After Sudan’s Referendum: A Former “Lost Boy” Turns Entrepreneur

As the country heals from decades of civil war, recent voting-related violence and a fresh referendum that may change Sudan forever, Nico Ajak Bior gives Fast Company his take on the country’s startup potential.

Sudan peace sign


On January 9th, Southern Sudanese voted on whether to become a separate, independent nation. While the results of that vote are still up in the air (though early indications reveal a majority voted for secession from the North), one fearless entrepreneur, Nico Ajak Bior, already has his sights set on a new entrepreneurial country of South Sudan, focusing first on an ailing, insecure agricultural industry.

“My idea is to start vegetable farming through the use of greenhouses in Juba and my hometown of Bior in Jonglei state,” Bior tells Fast Company. “This was inspired by the lack of fresh vegetables in my country–currently Southern Sudan imports all the vegetables and fruit from neighbouring countries and this makes it expensive for the local population to get them. I’m determined to make vegetables available throughout most parts of Sudan in the next few years.”

Bior, 28, is originally from South Sudan. He’s currently a University student in Kenya studying Mass Communications in Nairobi. His path out of Sudan was treacherous; Bior was one of 27,000 “Lost boys of Sudan” that were either orphaned or displaced due to raging civil wars.

Last year he participated in a fellow Lost Boy’s startup incubator program, New Scholars, and has since been nurturing his vision of kick-starting a local farming and vegetable industry in South Sudan, as decades of civil war destroyed what industry thrived prior to the war. And now that the referendum has finally taken place, his vision is set to become reality.

“I’m a candidate this year for the chair of Southern Sudanese Students in Kenya which I will not vie for, as I will be going to Sudan to start farming,” Bior tells Fast Company.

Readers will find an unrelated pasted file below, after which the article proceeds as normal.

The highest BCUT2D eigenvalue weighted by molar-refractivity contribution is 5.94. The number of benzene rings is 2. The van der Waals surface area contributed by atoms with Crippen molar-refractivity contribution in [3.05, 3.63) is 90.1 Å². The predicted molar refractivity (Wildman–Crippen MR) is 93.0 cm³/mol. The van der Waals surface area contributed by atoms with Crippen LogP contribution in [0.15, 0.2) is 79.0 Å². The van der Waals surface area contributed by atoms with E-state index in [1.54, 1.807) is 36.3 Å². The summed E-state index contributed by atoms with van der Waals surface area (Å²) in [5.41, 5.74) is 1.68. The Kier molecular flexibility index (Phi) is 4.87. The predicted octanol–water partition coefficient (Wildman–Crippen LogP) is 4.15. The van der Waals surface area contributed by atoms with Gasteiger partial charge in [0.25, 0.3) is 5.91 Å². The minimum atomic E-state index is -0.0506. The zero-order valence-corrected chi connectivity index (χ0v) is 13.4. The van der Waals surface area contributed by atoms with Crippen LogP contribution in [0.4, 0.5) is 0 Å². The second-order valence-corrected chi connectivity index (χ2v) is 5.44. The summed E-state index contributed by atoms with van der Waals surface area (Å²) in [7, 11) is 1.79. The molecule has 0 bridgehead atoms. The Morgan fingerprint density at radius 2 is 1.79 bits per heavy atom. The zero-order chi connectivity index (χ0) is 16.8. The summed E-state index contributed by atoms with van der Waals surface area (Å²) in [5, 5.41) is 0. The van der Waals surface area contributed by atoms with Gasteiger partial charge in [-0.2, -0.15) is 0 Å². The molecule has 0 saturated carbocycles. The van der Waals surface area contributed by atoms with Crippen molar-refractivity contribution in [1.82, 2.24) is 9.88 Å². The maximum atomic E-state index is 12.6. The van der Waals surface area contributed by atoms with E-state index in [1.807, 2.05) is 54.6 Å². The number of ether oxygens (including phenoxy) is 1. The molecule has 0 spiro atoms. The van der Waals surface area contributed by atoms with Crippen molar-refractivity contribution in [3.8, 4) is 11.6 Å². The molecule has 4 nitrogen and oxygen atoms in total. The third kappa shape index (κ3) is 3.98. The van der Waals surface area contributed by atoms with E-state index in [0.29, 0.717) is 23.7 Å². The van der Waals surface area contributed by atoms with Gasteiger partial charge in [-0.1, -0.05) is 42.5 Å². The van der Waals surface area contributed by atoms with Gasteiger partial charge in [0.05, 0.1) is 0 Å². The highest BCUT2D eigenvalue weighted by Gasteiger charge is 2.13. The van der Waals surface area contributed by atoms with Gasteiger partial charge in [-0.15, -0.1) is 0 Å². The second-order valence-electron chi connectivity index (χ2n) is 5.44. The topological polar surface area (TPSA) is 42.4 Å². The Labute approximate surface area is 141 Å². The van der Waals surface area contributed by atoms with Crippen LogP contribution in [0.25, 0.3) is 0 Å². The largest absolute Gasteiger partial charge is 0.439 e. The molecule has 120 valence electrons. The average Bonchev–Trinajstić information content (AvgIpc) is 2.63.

Vegetable farming may not sound like a particularly innovative endeavor, but much like the case of war-torn Northern Uganda, South Sudan’s farming industry was all but decimated amidst harsh violence and poverty, making Sudan dependent on imported produce.


“My country has been at war with herself for two decades leaving agriculture in total tatters,” says Bior. “The government is struggling to feed the citizens. My new venture, dubbed ‘Dynamic Africa Farms,’ aims to produce vegetables through both ordinary farming methods and through greenhouses, especially for tomatoes. Currently Southern Sudan gets its fruits and vegetables from Uganda and Kenya, making it very expensive and sometimes not fresh. I intend to do most of the farming along the Nile River which passes through my home town of Bor.”

So as South Sudan is poised for independence and as the new country finds its footing, it looks as though at least one celebrated son is focusing on the industry at the heart of most places–self-reliance in agriculture and food production.

Follow me, Jenara Nerenberg, on Twitter.

About the author

Jenara is an overseas reporter for Fast Company and a freelance writer/producer in Asia, regularly on CNNGo, and a graduate of Harvard and UC Berkeley.